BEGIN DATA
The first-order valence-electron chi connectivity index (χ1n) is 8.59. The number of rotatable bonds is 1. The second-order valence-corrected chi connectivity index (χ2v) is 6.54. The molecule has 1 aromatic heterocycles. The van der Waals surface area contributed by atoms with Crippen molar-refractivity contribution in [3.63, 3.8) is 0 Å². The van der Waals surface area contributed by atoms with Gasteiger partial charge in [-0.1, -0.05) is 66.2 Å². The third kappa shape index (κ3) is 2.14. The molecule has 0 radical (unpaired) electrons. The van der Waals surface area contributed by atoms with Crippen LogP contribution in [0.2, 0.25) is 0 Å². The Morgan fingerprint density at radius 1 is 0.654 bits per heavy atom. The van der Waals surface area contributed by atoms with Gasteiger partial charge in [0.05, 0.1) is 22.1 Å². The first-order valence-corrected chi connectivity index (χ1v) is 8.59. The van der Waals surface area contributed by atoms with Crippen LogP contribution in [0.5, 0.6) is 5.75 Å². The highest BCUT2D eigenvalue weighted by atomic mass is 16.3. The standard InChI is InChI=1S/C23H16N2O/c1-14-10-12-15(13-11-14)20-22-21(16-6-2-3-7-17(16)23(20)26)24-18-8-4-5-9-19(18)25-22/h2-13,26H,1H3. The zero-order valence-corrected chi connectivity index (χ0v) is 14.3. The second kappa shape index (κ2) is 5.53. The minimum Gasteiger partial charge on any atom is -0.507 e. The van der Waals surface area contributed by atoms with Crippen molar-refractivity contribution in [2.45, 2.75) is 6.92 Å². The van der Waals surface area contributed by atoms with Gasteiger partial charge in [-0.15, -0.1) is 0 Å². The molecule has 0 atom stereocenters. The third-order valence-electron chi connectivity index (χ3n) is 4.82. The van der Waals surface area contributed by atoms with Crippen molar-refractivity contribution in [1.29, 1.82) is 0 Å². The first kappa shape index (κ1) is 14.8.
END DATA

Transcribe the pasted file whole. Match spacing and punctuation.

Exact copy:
The first-order valence-electron chi connectivity index (χ1n) is 8.59. The number of rotatable bonds is 1. The second-order valence-corrected chi connectivity index (χ2v) is 6.54. The molecule has 1 aromatic heterocycles. The van der Waals surface area contributed by atoms with Crippen molar-refractivity contribution in [3.63, 3.8) is 0 Å². The van der Waals surface area contributed by atoms with Gasteiger partial charge in [-0.1, -0.05) is 66.2 Å². The third kappa shape index (κ3) is 2.14. The molecule has 0 radical (unpaired) electrons. The van der Waals surface area contributed by atoms with Crippen LogP contribution in [0.2, 0.25) is 0 Å². The Morgan fingerprint density at radius 1 is 0.654 bits per heavy atom. The van der Waals surface area contributed by atoms with Gasteiger partial charge in [0.05, 0.1) is 22.1 Å². The first-order valence-corrected chi connectivity index (χ1v) is 8.59. The van der Waals surface area contributed by atoms with Crippen LogP contribution in [0.5, 0.6) is 5.75 Å². The highest BCUT2D eigenvalue weighted by atomic mass is 16.3. The standard InChI is InChI=1S/C23H16N2O/c1-14-10-12-15(13-11-14)20-22-21(16-6-2-3-7-17(16)23(20)26)24-18-8-4-5-9-19(18)25-22/h2-13,26H,1H3. The zero-order valence-corrected chi connectivity index (χ0v) is 14.3. The second kappa shape index (κ2) is 5.53. The minimum Gasteiger partial charge on any atom is -0.507 e. The van der Waals surface area contributed by atoms with Crippen molar-refractivity contribution in [2.45, 2.75) is 6.92 Å². The van der Waals surface area contributed by atoms with Gasteiger partial charge in [-0.15, -0.1) is 0 Å². The molecule has 0 atom stereocenters. The third-order valence-electron chi connectivity index (χ3n) is 4.82. The van der Waals surface area contributed by atoms with Crippen molar-refractivity contribution in [1.29, 1.82) is 0 Å². The first kappa shape index (κ1) is 14.8.